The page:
‘Belfast is not New York’... plan to call city centre project ‘Tribeca’ met with derision
A new £500m development planned for Belfast city centre has been widely mocked after its new name was copied from an existing well-known neighbourhood in New York.
Tribeca Belfast has been unveiled as the official title by Castlebrooke Investments for its 12-acre retail and office regeneration project beside St Anne's Cathedral.
The scheme, which has already been given the green light for its first phase, will see the creation of 1,500,00 sq ft of residential space, office units as well as retail and hospitality elements.
The project formerly known as Royal Exchange is Belfast's single largest regeneration scheme. It borders Royal Avenue, Donegall Street, Lower Garfield Street and Rosemary Street.
TriBeCa is a trendy neighbourhood in Lower Manhattan, which is an abbreviation of 'triangle below the canal'. It is one of the most expensive places to live in Manhattan.
Within hours of the announcement being made, #TribecaBelfast was trending on Twitter.
Outlining how they came up with the name Tribeca Belfast, Castlebrooke revealed it relates to the location being at the heart of the city site - the 'triangle beside the cathedral'.
Elaborating further they said Tribeca Belfast "reflects the geography of the site, and links our brand of 'International Heart, Belfast Soul'."
Belfast Lord Mayor Deirdre Hargey was one of a number of high-profile people to criticise the New York link.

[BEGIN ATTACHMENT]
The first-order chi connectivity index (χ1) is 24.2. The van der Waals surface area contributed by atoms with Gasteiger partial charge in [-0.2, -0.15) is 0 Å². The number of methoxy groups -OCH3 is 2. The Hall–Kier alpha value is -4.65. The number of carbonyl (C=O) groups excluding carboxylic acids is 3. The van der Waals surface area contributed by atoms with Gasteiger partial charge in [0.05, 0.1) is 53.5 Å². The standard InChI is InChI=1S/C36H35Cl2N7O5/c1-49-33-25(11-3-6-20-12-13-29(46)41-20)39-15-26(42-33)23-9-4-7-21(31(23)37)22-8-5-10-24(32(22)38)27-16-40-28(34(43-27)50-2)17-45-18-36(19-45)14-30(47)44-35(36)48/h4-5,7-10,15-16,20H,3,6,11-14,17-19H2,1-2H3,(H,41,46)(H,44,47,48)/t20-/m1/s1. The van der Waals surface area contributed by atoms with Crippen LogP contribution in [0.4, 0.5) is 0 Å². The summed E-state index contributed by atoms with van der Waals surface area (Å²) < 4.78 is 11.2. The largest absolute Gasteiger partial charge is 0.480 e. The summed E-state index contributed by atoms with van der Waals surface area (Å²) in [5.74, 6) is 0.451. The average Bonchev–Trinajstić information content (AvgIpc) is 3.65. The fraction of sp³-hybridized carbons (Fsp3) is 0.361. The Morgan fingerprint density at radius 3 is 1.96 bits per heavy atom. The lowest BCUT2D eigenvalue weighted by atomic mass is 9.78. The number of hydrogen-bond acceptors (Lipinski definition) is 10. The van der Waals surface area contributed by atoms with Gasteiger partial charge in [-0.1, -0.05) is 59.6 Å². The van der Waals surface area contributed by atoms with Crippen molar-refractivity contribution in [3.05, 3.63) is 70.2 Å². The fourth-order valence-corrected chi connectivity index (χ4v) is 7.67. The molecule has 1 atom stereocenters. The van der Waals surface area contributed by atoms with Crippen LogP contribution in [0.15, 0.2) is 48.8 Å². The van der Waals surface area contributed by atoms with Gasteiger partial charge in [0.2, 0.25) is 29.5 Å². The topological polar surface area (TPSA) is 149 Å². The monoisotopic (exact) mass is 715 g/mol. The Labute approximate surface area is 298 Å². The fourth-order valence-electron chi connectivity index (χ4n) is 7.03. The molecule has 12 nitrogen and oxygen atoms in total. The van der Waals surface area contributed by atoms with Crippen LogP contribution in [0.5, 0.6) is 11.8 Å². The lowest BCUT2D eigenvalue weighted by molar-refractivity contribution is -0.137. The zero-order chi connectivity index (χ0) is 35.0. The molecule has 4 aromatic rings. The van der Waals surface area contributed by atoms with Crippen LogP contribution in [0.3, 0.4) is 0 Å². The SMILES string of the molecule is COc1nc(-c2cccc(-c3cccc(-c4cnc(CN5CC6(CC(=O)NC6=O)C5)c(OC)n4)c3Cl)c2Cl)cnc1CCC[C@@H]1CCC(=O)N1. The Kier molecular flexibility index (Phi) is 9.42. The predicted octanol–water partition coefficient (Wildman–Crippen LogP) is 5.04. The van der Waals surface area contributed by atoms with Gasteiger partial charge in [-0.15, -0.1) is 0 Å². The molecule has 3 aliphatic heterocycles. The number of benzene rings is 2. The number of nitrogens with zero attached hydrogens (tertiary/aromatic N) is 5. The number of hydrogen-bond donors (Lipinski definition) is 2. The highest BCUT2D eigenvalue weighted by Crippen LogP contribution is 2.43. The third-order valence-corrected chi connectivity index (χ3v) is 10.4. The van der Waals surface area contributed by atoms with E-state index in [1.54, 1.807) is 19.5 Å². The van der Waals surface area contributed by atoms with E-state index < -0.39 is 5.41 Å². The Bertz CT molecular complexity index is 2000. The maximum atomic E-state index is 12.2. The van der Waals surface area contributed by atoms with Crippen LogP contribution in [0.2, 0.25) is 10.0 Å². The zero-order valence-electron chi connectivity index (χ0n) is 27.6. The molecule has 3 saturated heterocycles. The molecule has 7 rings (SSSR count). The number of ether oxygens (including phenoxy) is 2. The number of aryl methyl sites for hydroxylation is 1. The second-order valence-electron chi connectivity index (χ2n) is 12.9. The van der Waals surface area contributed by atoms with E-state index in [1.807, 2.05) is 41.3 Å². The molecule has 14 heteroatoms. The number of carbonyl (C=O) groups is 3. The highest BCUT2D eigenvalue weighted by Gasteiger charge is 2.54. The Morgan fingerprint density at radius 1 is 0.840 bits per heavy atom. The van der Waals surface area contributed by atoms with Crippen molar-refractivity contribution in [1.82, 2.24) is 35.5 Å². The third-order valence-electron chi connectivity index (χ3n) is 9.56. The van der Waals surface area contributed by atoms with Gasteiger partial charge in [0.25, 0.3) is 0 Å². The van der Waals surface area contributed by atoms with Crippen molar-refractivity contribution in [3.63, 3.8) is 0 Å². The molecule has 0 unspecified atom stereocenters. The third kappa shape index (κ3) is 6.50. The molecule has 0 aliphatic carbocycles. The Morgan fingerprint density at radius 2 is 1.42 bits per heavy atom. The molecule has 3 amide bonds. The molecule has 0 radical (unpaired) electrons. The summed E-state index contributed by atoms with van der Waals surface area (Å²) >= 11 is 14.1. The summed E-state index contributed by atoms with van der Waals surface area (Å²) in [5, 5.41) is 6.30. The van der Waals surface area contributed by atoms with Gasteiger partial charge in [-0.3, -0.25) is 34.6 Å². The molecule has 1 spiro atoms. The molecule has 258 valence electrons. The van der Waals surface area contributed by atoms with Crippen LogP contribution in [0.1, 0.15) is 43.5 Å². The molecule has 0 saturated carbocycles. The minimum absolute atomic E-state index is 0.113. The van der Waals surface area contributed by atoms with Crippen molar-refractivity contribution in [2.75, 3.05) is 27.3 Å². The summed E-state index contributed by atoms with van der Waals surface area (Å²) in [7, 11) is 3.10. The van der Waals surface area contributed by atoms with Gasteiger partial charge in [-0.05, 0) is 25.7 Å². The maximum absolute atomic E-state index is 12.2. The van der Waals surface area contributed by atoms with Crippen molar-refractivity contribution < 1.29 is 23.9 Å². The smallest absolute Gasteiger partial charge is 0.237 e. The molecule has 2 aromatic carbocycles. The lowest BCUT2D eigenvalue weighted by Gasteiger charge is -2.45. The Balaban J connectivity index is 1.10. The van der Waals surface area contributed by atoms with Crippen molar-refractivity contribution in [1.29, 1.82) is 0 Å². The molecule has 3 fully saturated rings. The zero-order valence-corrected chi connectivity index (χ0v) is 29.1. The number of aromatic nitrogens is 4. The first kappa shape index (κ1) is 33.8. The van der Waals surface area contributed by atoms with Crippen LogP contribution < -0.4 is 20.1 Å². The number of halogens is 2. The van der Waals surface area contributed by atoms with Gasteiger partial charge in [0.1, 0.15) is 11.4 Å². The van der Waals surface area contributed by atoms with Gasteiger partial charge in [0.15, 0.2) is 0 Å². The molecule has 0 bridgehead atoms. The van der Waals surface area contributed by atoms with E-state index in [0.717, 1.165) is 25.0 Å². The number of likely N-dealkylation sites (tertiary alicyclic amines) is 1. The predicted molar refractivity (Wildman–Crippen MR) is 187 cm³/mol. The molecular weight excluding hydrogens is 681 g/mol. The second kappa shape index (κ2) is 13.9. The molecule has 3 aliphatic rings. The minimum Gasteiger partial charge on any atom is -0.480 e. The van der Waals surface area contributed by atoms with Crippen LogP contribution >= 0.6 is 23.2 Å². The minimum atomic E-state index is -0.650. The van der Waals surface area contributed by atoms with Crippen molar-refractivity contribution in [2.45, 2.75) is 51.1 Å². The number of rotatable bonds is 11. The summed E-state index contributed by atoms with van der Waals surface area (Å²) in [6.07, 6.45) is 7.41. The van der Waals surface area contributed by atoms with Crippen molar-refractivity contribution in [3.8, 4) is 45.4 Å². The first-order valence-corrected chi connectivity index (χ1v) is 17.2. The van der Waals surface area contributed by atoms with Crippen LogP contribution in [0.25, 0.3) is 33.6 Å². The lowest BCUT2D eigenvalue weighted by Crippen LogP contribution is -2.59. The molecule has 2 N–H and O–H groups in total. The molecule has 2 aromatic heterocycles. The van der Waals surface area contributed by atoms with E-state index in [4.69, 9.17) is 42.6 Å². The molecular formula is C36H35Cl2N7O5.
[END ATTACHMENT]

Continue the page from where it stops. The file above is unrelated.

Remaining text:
"I'm sorry but this is Belfast not New York. We are proud of our city, its people, its places names and its heritage, that's what gives Belfast it's soul!" she tweeted.
Belfast Telegraph restaurant critic Joris Minne agreed with her, adding: "We have far more heritage to determine our own place names!"
Patrick Corrigan, head of Amnesty International NI, branded it "meaningless" and an attempt to transplant a "faux identity" from the Big Apple.
"Belfast is not New York. And doesn't need to pretend it is. Belfast is unique, idiosyncratic, frustrating, amazing," he said.
Another tweeter playfully made an alternative suggestion: "Tribeca? 'TrayBakeA' would be my localised suggestion."
Others were equally dismissive, claiming that it was too derivative of its NY namesake.
"Clone a concept; clone a look; clone a name," said one person, while another Twitter user decried that it "lacks imagination".
This latest development has also attracted fresh ire from the Save CQ (Cathedral Quarter) campaign, who believe the scheme ignores Belfast's built heritage.
Save CQ's Rebekah McCabe said that Tribeca Belfast was "nothing more than a superficial branding exercise" and an attempt to "re-dress" a scheme that "lacks coherence and empathy" with its existing surroundings.
Ms McCabe also stressed that Save CQ's objections to the scheme "still stand", including plans to demolish a "series of non-listed heritage buildings" as well as its concerns over the "displacement of a thriving community of local artists and traders".
Retailer John Lewis had previously been tipped to be the project's flagship store.
But Estelle Hunt, director of Castlebrooke Investments said the scheme has now moved away from being "retail-led" due to "changes in the market".
"We have refocused... and increased the office and residential offering, placing the emphasis on Belfast as one of the most desirable places in the world to live and work," she said. "In due course we will be engaging with the people of Belfast to discuss our detailed proposals for the site."
The director also defended the name choice, saying a project of this scale in Belfast in an important location will "always attract a lot of debate".
"We believe (Tribeca Belfast) reflects the aspirations of the city and feel this will place Belfast in the strongest position for a sustainable and successful future," she said.